3 of the Strangest Mountains in the Solar System
Our planet shares a lot with other rocky planets in our solar system, but astronomers have found a few mountains out there that are nothing like ours. SciShow has a spinoff podcast! It's called SciShow Tangents. Check it out at https://www.scishowtangents.org
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Dawn: Mission to Small Worlds
Original air date: Friday, Sept. 7 at 11 a.m. PT (2 p.m. ET, 1800 UTC) Join JPL for a Science Chat to talk about the role of the agency's Dawn spacecraft in studying the beginning of our solar system, and the approaching end of its 11-year mission. Participants include: Jim Green, NASA chief scientist
Carol Raymond, Dawn principal investigator at JPL
Marc Rayman, Dawn mission director and chief engineer at JPL Follow us on your favorite social media platforms for updates @NASAJPL.
Ceres vs Vesta Water Accumulation
In several craters on dwarf planet Ceres, bright water ice deposits have been observed by Dawn's framing camera. This finding suggests that water ice can be stored for significant amounts of time in cold, dark craters on Ceres. Such reservoirs are called "cold traps." At less than minus 260 degrees Fahrenheit (110 Kelvin), they are so chilly that very little of the ice turns into vapor in the course of a billion years. The color scale gives hydrogen content in water-equivalent units, which assumes all of the hydrogen is in the form of H2O. Blue indicates where hydrogen content is higher, near the poles, while red indicates lower content at lower latitudes. In reality, some of the hydrogen is in the form of water ice, while a portion of the hydrogen is in the form of hydrated minerals (such as OH, in serpentine group minerals). The color information is superimposed on shaded relief map for context. Consider tranlsate this video:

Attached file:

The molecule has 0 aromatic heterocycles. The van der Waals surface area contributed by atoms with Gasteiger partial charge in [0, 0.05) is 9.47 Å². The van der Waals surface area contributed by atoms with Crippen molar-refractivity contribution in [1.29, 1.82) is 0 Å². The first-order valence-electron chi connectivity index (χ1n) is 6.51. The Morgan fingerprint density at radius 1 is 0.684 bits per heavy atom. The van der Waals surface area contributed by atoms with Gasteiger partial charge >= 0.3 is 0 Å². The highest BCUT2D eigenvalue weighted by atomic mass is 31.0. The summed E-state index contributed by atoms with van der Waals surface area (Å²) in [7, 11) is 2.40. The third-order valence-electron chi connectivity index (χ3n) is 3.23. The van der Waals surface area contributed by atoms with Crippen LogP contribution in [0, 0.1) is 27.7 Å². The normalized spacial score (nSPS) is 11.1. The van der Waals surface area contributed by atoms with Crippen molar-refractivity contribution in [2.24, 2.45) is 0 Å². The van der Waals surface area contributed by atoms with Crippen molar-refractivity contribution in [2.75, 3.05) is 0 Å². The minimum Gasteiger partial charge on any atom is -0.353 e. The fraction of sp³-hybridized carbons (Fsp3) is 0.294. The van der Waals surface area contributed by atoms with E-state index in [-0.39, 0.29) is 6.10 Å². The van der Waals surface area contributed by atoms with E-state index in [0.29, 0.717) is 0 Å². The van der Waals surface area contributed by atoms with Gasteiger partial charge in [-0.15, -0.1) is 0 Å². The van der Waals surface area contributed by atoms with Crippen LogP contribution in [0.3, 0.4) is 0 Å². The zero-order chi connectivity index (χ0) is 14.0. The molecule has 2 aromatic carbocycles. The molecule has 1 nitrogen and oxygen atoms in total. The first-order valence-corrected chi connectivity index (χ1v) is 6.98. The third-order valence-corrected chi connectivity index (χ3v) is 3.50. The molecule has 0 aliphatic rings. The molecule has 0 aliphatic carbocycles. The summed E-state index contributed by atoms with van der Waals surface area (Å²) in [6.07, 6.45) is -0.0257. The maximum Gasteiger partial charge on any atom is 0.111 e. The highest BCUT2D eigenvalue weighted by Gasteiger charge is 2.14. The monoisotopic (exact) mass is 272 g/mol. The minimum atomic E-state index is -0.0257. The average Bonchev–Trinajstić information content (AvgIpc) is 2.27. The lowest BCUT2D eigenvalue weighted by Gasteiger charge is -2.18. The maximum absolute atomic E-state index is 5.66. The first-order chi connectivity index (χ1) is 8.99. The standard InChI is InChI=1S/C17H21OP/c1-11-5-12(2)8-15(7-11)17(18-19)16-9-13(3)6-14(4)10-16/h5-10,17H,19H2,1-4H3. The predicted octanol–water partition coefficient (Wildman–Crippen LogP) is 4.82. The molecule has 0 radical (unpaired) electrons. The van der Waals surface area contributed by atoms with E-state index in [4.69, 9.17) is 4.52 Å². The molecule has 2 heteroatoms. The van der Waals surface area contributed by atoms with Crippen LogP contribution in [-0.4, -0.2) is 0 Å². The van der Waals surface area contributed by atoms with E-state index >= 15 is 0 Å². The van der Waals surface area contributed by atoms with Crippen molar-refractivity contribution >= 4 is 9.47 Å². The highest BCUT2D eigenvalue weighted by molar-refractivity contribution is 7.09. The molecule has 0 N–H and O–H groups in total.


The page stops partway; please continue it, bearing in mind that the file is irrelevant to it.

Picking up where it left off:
www.youtube.com/timedtext_video?v=kMT2Sa8JxhU Subscribe for more Space wonders on ΥουΤυbe: https://tinyurl.com/SpaceTelescopesYouTube
What Dawn Discovered on Vesta and Ceres
Dawn, the speedy ion-drive spacecraft, left Earth in 2007 bound for Vesta and Ceres in the Asteroid Belt. These are no ordinary asteroids. Scientists see them as tiny, still born planets. They sent Dawn out to fly around them, map them, and look for evidence that will transport them to very early days of our solar system. Music by Epidemic Sound (http://www.epidemicsound.com)
Dawn Spacecraft's Farewell Portrait of Giant Asteroid Vesta
A simulated flyover of the most intriguing landmarks on giant asteroid
Vesta, as seen by NASA's Dawn spacecraft. Credit: NASA/JPL-Caltech/UCLA/MPS/DLR/IDA Â Â Â âº Dawn's mission site
Take A Tour Of Vesta, The Giant Asteroid Explored By NASA's Dawn Spacecraft | Video
Explore the mountains, cliffs, and craters of Vesta, one of the largest asteroids in the solar system. The data for this simulated flyover was gathered by NASA's Dawn spacecraft, which will leave Vesta for the dwarf planet Ceres in September.
NASA's Dawn Defines Vesta's Role in Solar System History
During a NASA Television Science briefing, scientists discussed the findings of the first global analysis of the giant asteroid Vesta by NASA's Dawn spacecraft. The Dawn mission has confirmed Vesta's status as a special fossil of the early solar system and revealed a more varied, diverse world than originally thought. Dawn has shown Vesta is the only known intact, layered planetary building block with an iron core surviving from the earliest days of the solar system. It therefore more closely resembles a small planet or Earth's moon, not another asteroid.
NASA Dawn's Virtual Flight Over Asteroid Vesta
Ride aboard NASA's Dawn spacecraft on a virtual flyover of giant asteroid Vesta. Mission data was used to create the topography you see. Waypoints include: Divialia Fossa; Marcia crater, part of the "snowman" feature; and Aricia Tholus. Credits: NASA/JPL-Caltech/UCLA/MPS/DLR/IDA
Vesta: Asteroid or Dwarf Planet? | Video
NASA's Dawn mission currently orbiting Vesta has revealed signs of differentiation - a process where dense materials sink to the center and less dense rise to the surface. This is a characteristic of a terrestrial planets such as our own.
This animation uses images from the Dawn spacecraft of the asteroid Vesta, showing this 500 km wide rock spinning. Blog post with more info: http://blogs.discovermagazine.com/badastronomy/2011/08/01/vesta-in-breathtaking-detail/ Credit: NASA/JPL-Caltech/UCLA/MPS/DLR/IDA